Juelsgaard Intellectual Property and Innovation Clinic

In the Juelsgaard Intellectual Property and Innovation Clinic, students advocate on behalf of innovators, entrepreneurs, technology users and consumers; groups of technologists or legal academics; national and regional non-profit organizations; and occasionally individual inventors, start-ups, journalists, or researchers.  Our students seek to shape intellectual property law and regulatory policies to best serve their underlying goals of promoting innovation, creativity and generativity.

Under the close supervision of Clinic Director Phil Malone and Supervising Attorney and Lecturer Jef Pearlman, students work on complex matters of patent, copyright, trademark, antitrust, privacy, security and other law and regulation in areas ranging from internet and information technology to biotechnology, pharmaceuticals, clean technology, and the creation and distribution of information.

Students in the clinic are immersed in the vital role lawyers play in developing and presenting sophisticated arguments for their clients through tools that typically include:

  • amicus briefs to the US Supreme Court, federal circuit courts, federal district courts and occasionally state courts;
  • comments or testimony in rule-making and regulatory proceedings, such as comments to the Copyright Office on DMCA Section 1201 exemptions or copyright reform; to the FDA on genetic testing, personalized medicine or mobile medical technologies; to the FCC on set-top box innovation or net neutrality; to the PTO or OSTP on issues such as open access, privacy or open data; to the FTC as part of IP and innovation hearings and reports, and more;
  • comments or testimony on proposed legislation;
  • public whitepapers, policy analyses or other “best practices” documents; and
  • legal advice and counseling on IP policies, risks and opportunities.

Recent projects include numerous amicus briefs to the Supreme Court; Federal, DC, Second, Third and Ninth Circuits and several district courts; several major comments to the Copyright Office, the FCC and the FDA, several rounds of live testimony before the Copyright Office, a policy paper on behalf of tech startups advocating for net neutrality at the FCC; public whitepapers aimed at tech startups explaining alternative, innovation-friendly patent licensing practices; counseling of individual clients about fair use, first-sale and contractual issues, open source hardware, and more.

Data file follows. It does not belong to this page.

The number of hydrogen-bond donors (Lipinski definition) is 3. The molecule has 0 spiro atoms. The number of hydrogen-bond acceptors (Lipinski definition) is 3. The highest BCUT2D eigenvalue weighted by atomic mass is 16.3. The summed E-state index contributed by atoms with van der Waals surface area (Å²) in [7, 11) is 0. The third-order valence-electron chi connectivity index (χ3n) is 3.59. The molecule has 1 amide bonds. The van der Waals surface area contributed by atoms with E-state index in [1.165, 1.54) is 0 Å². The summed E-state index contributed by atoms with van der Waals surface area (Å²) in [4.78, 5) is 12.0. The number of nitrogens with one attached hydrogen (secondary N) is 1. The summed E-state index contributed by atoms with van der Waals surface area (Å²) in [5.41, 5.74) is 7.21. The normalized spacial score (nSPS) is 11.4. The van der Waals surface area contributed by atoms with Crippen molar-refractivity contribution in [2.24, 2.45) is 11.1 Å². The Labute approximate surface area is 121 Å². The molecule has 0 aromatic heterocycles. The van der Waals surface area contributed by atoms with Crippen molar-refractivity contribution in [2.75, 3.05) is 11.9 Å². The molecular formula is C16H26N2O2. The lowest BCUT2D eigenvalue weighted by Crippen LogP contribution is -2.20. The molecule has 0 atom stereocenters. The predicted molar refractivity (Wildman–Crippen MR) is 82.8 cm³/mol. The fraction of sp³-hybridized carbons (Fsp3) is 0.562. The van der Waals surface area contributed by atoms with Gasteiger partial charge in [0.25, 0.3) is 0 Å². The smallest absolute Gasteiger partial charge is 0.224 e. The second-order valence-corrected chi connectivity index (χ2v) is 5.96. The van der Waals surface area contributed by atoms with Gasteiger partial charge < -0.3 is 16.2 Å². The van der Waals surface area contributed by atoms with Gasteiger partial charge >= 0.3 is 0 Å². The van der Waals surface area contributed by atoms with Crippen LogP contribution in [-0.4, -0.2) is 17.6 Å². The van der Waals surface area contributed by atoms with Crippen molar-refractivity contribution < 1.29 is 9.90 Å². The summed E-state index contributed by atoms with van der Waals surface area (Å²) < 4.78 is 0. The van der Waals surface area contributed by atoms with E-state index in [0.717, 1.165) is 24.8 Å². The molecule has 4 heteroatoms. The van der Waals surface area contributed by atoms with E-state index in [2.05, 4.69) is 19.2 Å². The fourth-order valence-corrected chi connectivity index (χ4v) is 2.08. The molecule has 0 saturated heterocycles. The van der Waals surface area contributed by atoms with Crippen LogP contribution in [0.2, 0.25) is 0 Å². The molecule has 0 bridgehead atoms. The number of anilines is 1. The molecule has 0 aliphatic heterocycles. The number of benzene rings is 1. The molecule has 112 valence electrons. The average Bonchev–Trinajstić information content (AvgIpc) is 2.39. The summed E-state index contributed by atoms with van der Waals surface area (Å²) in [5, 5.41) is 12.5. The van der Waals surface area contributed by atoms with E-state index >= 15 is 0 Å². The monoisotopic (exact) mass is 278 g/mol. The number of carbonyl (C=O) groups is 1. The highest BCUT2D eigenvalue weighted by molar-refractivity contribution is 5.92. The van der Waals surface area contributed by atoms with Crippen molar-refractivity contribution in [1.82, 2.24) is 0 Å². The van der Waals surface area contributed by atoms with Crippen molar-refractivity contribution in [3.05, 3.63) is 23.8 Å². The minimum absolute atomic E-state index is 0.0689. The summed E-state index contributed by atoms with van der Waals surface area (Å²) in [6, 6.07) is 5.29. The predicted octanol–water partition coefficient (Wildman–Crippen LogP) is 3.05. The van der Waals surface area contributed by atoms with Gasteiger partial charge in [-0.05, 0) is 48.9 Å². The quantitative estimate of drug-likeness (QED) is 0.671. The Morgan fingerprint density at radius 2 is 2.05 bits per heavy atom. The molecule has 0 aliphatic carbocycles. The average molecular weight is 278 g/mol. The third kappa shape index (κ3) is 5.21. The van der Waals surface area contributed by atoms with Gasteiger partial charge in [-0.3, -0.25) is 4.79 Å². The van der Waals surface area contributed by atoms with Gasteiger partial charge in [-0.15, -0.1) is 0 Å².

The clinic’s core mission is providing students with opportunities to serve real clients while mastering advocacy skills and tools that foster innovation by advancing a regulatory climate that is appropriately sensitive to the ways in which law can serve to promote or frustrate the inventiveness, creativity, and entrepreneurship that provide the real engine for economic growth.

We founded the Juelsgaard Clinic to try to get beyond tired pro-IP, anti-IP debates and take a nuanced, industry-specific view of IP and other regulations affecting innovation. Under Phil Malone’s direction, the clinic has done just that, weighing in in cases ranging from pharmaceutical antitrust to software patents with knowledge and sensitivity to the specific characteristics of each industry. I have been privileged to work with the clinic both as an advisor and as one of their clients, and I can attest that their work is first rate.

Mark Lemley, William H. Neukom Professor of Law and Director of the Stanford Program in Law, Science and Technology

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